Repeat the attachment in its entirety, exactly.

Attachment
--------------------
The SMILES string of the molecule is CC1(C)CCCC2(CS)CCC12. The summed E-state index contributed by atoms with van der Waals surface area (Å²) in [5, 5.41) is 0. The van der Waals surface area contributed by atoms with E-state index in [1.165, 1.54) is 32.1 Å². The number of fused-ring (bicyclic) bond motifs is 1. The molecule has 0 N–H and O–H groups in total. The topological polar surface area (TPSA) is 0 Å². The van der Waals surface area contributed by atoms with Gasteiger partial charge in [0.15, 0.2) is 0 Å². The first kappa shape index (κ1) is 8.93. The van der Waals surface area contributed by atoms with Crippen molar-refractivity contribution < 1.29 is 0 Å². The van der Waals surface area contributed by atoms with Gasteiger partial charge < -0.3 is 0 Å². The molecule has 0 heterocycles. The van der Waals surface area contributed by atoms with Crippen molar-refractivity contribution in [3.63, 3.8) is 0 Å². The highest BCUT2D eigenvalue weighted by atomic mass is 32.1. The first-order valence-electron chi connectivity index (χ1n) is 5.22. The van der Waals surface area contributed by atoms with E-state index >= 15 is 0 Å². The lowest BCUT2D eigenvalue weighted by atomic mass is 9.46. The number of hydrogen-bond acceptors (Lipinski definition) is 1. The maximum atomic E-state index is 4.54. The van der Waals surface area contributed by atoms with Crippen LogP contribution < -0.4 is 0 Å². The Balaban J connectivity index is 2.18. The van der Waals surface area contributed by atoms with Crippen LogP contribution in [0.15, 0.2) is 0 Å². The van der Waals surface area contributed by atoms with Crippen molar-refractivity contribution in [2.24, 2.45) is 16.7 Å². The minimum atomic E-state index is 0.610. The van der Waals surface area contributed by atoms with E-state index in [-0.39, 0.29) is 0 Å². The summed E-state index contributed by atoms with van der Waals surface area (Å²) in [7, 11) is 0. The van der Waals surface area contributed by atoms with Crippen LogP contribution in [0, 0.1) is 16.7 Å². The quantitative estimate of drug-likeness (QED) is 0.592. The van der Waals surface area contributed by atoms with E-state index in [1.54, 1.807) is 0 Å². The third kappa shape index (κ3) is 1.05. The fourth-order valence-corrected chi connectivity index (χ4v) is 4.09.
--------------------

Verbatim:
The SMILES string of the molecule is CC1(C)CCCC2(CS)CCC12. The summed E-state index contributed by atoms with van der Waals surface area (Å²) in [5, 5.41) is 0. The van der Waals surface area contributed by atoms with E-state index in [1.165, 1.54) is 32.1 Å². The number of fused-ring (bicyclic) bond motifs is 1. The molecule has 0 N–H and O–H groups in total. The topological polar surface area (TPSA) is 0 Å². The van der Waals surface area contributed by atoms with Gasteiger partial charge in [0.15, 0.2) is 0 Å². The first kappa shape index (κ1) is 8.93. The van der Waals surface area contributed by atoms with Crippen molar-refractivity contribution < 1.29 is 0 Å². The van der Waals surface area contributed by atoms with Gasteiger partial charge < -0.3 is 0 Å². The molecule has 0 heterocycles. The van der Waals surface area contributed by atoms with Crippen molar-refractivity contribution in [3.63, 3.8) is 0 Å². The highest BCUT2D eigenvalue weighted by atomic mass is 32.1. The first-order valence-electron chi connectivity index (χ1n) is 5.22. The van der Waals surface area contributed by atoms with E-state index >= 15 is 0 Å². The lowest BCUT2D eigenvalue weighted by atomic mass is 9.46. The number of hydrogen-bond acceptors (Lipinski definition) is 1. The maximum atomic E-state index is 4.54. The van der Waals surface area contributed by atoms with Crippen LogP contribution < -0.4 is 0 Å². The Balaban J connectivity index is 2.18. The van der Waals surface area contributed by atoms with Crippen LogP contribution in [0.15, 0.2) is 0 Å². The van der Waals surface area contributed by atoms with Crippen molar-refractivity contribution in [2.24, 2.45) is 16.7 Å². The minimum atomic E-state index is 0.610. The van der Waals surface area contributed by atoms with E-state index in [-0.39, 0.29) is 0 Å². The summed E-state index contributed by atoms with van der Waals surface area (Å²) in [7, 11) is 0. The van der Waals surface area contributed by atoms with Crippen LogP contribution in [0, 0.1) is 16.7 Å². The quantitative estimate of drug-likeness (QED) is 0.592. The van der Waals surface area contributed by atoms with E-state index in [1.54, 1.807) is 0 Å². The third kappa shape index (κ3) is 1.05. The fourth-order valence-corrected chi connectivity index (χ4v) is 4.09.